So, Spec Ops: The Line. You see, it’s a very, very good game. I often rant about how much military shooters such as Battlefield, Medal of Honor, and Call of Duty bore me, but Spec Ops is different. Maybe it’s because it’s third person, and the mechanics are different – but it’s probably the simple fact that it portrays war as the terrible thing that it really is, rather than romanticizing it.
Spec Ops does a great job of creating an extremely dark, violent experience. Yes, it’s still really fun, but there’s almost a sense of guilt that comes with it. The story is so gripping because of how well it showcases the psychological effect that war has on those involved. Throughout the game, how characters interact with one another changes significantly based on the choices that you’ve made. For instance, there comes a point when the player is asked to choose between saving a CIA agent and saving a group of civilians. I chose to save the CIA agent – and the civilians all ended up dead. It left my squad devastated and questioning their choices.
There are numerous additional examples that I could give, but that is probably the one that had the greatest impact on me. After that sequence, and many others like it, I was left emotionally drained – and you should expect that. The game does an excellent job of making players question themselves, and beating up on their emotions. It may seem a bit silly to question yourself over a decision you made in a video game, but the decisions are very real. There’s a sort of cognitive dissonance that arises here, and that’s really a testament to the game’s stellar writing.
Despite putting so much care into a fleshed out, functioning moral choice system, Spec Ops seems to mock the concept of morality throughout its run time. It illustrates to the player how flawed morality is, and there are no black & white choices when it comes to war, not really. Spec Ops, unlike most shooters, shows us that gray area in between, as we follow a squad of elite soldiers through a devastated Dubai, which makes for a very interesting story.
After an apocalyptic sand storm ravages Dubai, a battalion of US soldiers are dispatched to provide humanitarian aid and assistance. However, poor conditions cause the soldiers to turn on one another, and this conflict quickly draws in civilians, creating a landscape that is dystopic. The 33rd Battalion (or what remains of it, at least) wasted no time instituting and enforcing martial law, oppressing all that attempt to oppose them. At first glance, your team’s mission is to provide aid to the survivors, but this quickly degrades into a desperate fight for survival.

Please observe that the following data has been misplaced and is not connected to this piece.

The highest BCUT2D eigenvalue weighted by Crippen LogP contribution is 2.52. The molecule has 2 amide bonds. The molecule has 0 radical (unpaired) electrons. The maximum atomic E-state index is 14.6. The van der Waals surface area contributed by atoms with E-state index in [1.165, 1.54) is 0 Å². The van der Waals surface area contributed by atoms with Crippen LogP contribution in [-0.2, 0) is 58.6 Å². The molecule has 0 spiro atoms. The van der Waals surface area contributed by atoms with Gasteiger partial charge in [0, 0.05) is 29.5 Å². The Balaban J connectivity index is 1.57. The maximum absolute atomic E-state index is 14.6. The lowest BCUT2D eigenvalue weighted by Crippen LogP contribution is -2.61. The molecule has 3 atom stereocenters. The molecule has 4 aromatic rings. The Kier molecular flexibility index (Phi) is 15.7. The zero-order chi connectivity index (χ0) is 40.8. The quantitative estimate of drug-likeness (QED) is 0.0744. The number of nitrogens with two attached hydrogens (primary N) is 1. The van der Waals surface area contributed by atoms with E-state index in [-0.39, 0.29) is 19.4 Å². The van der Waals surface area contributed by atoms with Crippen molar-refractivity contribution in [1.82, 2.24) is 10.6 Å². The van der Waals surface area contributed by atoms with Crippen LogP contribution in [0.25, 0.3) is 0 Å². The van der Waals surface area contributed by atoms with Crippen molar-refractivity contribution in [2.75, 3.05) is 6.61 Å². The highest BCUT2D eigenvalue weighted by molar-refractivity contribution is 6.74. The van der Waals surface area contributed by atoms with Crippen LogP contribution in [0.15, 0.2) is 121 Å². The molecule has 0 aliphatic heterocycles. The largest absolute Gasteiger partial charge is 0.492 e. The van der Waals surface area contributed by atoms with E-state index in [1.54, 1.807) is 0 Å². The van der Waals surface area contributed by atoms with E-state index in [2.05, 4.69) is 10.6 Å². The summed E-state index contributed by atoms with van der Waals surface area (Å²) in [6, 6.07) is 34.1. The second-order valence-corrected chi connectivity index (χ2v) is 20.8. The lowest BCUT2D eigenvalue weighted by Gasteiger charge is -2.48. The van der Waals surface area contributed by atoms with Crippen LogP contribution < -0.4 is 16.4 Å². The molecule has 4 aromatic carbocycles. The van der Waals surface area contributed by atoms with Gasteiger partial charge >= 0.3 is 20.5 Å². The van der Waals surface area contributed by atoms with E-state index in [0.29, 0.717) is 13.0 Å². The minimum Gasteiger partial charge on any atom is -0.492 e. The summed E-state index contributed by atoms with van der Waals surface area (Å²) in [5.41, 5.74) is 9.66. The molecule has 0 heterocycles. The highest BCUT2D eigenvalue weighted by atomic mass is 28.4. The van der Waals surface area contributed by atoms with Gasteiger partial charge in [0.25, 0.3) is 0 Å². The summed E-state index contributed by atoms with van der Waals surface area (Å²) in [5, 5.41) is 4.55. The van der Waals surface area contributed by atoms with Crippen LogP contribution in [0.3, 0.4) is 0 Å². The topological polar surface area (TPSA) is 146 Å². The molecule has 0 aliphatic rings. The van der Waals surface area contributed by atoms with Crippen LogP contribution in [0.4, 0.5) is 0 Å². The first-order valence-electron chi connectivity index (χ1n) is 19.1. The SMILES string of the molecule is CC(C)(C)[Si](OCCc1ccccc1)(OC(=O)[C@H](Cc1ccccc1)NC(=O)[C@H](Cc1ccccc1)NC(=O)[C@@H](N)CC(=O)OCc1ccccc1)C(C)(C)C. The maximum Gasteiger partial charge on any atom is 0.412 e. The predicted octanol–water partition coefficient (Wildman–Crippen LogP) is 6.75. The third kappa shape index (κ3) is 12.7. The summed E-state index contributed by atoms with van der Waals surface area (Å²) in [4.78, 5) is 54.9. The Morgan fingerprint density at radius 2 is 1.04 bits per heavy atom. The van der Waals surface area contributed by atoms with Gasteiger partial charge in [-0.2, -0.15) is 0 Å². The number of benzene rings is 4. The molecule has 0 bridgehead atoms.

When all’s said and done, the campaign lasts between 10 and 15 hours, which is a decent run time.
Though the gameplay is pretty standard third person shooter fare, it still manages to be a great experience. I found the control to be very fluid, and the firefights are fast paced and extremely intense. The weapons all handle well, but praising this, of all games, for making the slaughter of hordes of enemies fun seems counter intuitive.
Furthermore, the game comes with your typical squad shooter mechanics. These are pretty simple, and could have been used to better effect. That said, it’s hard to complain about what’s there. Even though it’s simple, these elements are intuitive and add an additional level of complexity to the game.
It certainly helps that the level design consists of more than running through a narrow hallway, coming out in a large room, killing everyone, and repeating. There are a variety of environments, each of which can be handled in a multitude of ways, each totally valid. This part of the game invokes the Halo franchise in the best way possible, making each and every firefight a puzzle that has to be solved.
Spec Ops adds additional levels of complexity by introducing environmental hazards. Sandstorms will come and go, reducing visibility and cranking up the difficulty of the game. Though these encounters are exceptionally challenging, making it through feels rewarding. There’s a sense of accomplishment at the end of each of these instances, which arises from their intensity.
Finally, there are the graphics. By traditional standards, Spec Ops looks great. I don’t much care for photo-realism in my video games, but this doesn’t go to the same extent as some of its competition does. Regardless of my subjective thoughts on the graphics, Spec Ops is a technically impressive games.
All in all, Spec Ops: The Line is probably the best military shooter I have ever played. It combines third person shooter gameplay (which I love) with the graphics of a military shooter, and it has a well written story and fleshed out characters to boot. The fact that it doesn’t glorify war is refreshing, especially since it portrays it for what it actually is: a moral conundrum in which there are no rights and wrongs. Spec Ops is a game that we will be talking about for years to come.